Marketing & Communications Strategy
- Under: Marketing & Communications Strategy
Is customer engagement just another industry buzzword? You may be tempted to think so—after all, it’s tough to define and certainly gets thrown around a lot in the jargon-heavy world of marketing.
Walt Whitman might have said that customer engagement “contains multitudes.” It means so many things at once that implementing it successfully is a challenge unlike any other. And the fact that it’s tricky to grasp doesn’t make it any less important, it just makes it easier to get wrong.
Think about every time “customer service” has let you down, and think about how different each of those experiences were. See? It’s complicated.
Which is why this month’s DC Marketing Tech Talks Meetup, hosted by CHIEF, sought to address customer engagement best practices with a two-pronged approach: first Rich Toohey, President of Resolvere Insights LLC, kicked off the event by establishing a conceptual framework for the term and giving the audience a glimpse of what it means for a company like Marriott, where he worked for 22 years.
Then, data visualization expert Graham Kerster, of Excella Consulting, took us on a journey of customer engagement through the lens of a very specific project: a data platform built with “human-centered design” as the guiding mantra.
Between the two presentations, a number of connected principles emerged:
Customer Experience Matters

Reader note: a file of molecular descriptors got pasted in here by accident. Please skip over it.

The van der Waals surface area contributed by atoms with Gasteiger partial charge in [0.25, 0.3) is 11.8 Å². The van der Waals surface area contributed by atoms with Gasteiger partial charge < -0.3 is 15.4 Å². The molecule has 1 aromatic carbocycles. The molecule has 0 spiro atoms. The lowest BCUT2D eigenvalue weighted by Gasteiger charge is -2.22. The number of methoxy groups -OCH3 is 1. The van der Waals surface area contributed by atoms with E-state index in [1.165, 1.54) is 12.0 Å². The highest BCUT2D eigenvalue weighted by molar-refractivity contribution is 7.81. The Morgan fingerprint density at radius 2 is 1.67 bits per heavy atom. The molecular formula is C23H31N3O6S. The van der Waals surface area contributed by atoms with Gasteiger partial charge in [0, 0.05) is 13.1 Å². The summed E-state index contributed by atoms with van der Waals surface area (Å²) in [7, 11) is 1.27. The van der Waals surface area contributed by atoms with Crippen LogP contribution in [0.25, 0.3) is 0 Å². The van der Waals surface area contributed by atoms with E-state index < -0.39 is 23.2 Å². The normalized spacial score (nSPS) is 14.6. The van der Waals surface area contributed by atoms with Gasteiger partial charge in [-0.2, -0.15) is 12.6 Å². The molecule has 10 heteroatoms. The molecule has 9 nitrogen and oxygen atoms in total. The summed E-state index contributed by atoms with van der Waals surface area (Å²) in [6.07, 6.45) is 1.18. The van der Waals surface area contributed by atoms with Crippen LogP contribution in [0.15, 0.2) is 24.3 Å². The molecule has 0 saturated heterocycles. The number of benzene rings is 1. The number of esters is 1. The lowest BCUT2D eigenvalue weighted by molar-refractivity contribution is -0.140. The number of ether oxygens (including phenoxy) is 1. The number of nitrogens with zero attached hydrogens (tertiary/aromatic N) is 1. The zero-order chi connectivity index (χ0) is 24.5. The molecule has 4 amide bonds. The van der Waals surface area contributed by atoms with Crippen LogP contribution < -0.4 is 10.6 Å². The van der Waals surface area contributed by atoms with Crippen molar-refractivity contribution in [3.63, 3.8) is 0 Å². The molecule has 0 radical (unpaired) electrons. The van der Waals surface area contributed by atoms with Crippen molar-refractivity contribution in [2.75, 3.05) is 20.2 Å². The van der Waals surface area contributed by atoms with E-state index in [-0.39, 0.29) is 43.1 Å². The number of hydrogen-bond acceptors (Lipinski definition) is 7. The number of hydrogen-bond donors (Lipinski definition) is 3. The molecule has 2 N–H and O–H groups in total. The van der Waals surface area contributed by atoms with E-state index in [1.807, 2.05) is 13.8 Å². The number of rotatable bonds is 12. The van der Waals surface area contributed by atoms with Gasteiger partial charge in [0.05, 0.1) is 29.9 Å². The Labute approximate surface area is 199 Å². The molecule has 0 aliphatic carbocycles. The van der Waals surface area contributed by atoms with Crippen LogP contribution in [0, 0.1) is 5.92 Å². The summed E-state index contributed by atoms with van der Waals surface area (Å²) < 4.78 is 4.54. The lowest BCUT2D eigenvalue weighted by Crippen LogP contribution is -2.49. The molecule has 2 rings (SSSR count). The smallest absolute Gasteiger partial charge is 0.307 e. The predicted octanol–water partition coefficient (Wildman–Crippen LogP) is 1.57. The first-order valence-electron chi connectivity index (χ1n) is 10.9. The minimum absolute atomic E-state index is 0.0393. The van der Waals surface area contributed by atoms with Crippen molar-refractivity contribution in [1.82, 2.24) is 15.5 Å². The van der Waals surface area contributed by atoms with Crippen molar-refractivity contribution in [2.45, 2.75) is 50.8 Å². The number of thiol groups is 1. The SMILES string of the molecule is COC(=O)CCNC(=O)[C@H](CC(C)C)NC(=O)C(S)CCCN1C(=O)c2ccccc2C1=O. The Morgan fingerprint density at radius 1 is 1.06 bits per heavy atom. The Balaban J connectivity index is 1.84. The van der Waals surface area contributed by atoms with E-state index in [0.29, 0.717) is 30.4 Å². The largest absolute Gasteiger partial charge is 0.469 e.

If you don’t think it matters how your customers experience transacting with your business, think again: engaged customers provide a 23% average premium in terms of share of wallet, revenue and profitability compared to average customers. A margin like that can make you or break you.
It’s for this reason that, according to Graham Kerster, “human-centered” is the future of design: a waterfall approach that allows clients to demo new products and feel a sense of ownership is the B2B tech version of a winning customer engagement strategy.
It’s All About Employee Pull-Through
The employees on the front lines of client and customer relations are the ones making the biggest impact: through authentic interactions with audiences, they have the power to inspire loyalty and positive association. On the other hand, they can also be “engagement killers” if there’s a lack of interest or effort. Good training is the difference-maker!
But what happens if you can’t have a face-to-face interaction with every client? Graham and Excella circumvented that problem by creating a helpful R&D version of their platform to generate feedback, easy to access and good at making a first impression.
Use Customer Knowledge
This concept proposed by Rich is particularly relevant to the digital engagement of today’s customer experience landscape, where drawing on data and takeaways from previous touchpoints is crucial. It came up, too, in Graham’s presentation—the R&D prototype of his data platform included comment buttons and a “like” system, so that clients could rank interest and level of approval in real time. Learning from this data made the final product that much stronger.
Taken together, these two presentations painted a picture of customer engagement that brought attendees closer to an understanding of what it entails, and how to succeed in practicing it. By the end of the evening, Rich’s take on a definition of customer engagement (below) seemed a lot less like a riddle and a lot more like words of great wisdom.
“Customer engagement: the ongoing interactions between company and customer, offered by the company, chosen by the customer.”
Do you agree with this definition? What’s your definition of customer engagement? Let us know in the comments below.